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Learning How to Deal: The Life of a Casino Worker

By Josh Stone 
Copyright 2006

Have you become tired of the daily grind? Fed up with low wages and dead-end jobs? Are you ready to change your fortunes with a new career amid the lights and glitter? Then working for a traditional casino, Native American casino or one of the online casinos may be just the thing for you!

Imagine yourself as a high stakes casino blackjack or poker dealer, flipping cards to the rich and famous. Or perhaps you prefer to work behind the scenes as a casino pit clerk, cage cashier, slot technician, or casino surveillance officer. Those are only a few of the hundreds of entry-level casino and gaming related jobs available to you. With new casinos opening every year both in the United States and abroad, the opportunities are nearly endless.

Being a Casino game dealer can be fun, challenging, and lucrative. Many dealers find roulette to be one of the more interesting games to deal. Although it is a bit repetitive like blackjack, there are different things roulette dealers do. In blackjack it's constantly dealing and counting the cards, and paying or taking money. In roulette dealers pick up chips, spin the ball, and move chips around on the layout. But the tips are a little bit less at roulette. Bettors tend to wager less money on roulette than on blackjack, and they tend to tip in proportion to what they are playing.

What is the most challenging part about roulette for dealers? Definitely the totaling of bets because there are so many combinations to figure out. Sometimes the math can get a bit hard. But you get used to it after a while. You'll be able to look at the layout and know how much to pay without even thinking about it. And you have to be very diligent about watching the entire roulette table, especially when it becomes crowded. Manual dexterity also comes into play as a roulette dealer. When you are working out of a tray on the blackjack table, you just take the chips out to pay the players or pick up bets. But in roulette you have stacks and stacks of chips to slide across the table to the players. That's why dealers receive a lot of breaks. Not only is there constant repetitive motion in roulette, but it also requires constant mental concentration in order to keep it all together.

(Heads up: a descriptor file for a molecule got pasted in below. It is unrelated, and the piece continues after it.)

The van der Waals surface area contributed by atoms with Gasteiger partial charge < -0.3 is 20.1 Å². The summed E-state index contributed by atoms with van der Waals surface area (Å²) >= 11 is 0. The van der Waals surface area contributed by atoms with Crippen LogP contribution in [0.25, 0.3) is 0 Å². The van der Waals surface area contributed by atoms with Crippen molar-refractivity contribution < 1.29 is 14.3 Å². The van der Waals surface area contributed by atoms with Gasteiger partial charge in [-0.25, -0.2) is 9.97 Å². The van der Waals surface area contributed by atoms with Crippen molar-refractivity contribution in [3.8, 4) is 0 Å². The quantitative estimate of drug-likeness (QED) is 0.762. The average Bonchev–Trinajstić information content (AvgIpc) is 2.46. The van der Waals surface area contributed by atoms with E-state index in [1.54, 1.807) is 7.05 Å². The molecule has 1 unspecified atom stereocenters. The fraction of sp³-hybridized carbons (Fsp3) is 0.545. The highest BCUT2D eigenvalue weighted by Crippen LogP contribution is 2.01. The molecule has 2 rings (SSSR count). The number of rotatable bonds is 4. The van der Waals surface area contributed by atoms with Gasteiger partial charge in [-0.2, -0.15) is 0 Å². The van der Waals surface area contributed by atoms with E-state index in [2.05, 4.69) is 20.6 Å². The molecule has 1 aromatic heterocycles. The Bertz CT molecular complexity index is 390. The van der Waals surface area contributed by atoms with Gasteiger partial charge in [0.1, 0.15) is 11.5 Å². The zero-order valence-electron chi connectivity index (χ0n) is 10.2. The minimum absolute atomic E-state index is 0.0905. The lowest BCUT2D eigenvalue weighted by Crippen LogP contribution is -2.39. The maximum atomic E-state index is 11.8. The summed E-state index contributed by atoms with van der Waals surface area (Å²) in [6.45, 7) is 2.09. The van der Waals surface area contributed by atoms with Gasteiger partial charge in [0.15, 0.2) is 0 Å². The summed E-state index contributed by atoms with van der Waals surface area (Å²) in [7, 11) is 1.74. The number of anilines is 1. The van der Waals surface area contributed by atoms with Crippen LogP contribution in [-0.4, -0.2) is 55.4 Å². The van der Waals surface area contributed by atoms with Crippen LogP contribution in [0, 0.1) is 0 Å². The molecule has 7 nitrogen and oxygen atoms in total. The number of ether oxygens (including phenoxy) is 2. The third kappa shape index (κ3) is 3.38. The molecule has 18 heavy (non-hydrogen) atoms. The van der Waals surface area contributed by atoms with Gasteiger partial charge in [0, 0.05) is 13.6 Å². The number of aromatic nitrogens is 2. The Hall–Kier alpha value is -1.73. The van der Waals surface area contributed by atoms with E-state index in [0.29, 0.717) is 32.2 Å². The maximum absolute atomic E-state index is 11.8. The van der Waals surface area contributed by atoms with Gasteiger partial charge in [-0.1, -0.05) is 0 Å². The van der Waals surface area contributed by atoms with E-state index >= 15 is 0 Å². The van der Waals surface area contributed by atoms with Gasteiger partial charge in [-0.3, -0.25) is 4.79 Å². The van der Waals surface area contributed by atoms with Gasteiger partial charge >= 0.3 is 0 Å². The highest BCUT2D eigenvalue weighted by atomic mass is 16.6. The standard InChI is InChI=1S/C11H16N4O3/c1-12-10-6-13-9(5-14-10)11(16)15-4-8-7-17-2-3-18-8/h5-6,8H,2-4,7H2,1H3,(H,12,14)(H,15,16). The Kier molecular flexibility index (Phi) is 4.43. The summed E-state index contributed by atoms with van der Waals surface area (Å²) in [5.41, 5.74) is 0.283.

After several years of dealing, one can expect to climb their way up the ladder. In a casino, the usual hierarchy goes dealer, floor supervisor, pit administrative boss or supervisor, assistant shift manager, shift manager, and finally, casino manager. As an assistant shift manager, you usually help shift manager with whatever tasks needed that day. On the regular shift manager's days off the assistant operates as the shift manager. As such, they are basically in charge of the entire casino during that particular shift. The gaming industry is definitely a service industry now and their main desire is for people to have fun. They make sure that the customers are having a good time. But their main responsibility is still to watch the money and to ensure that everything is on the up and up.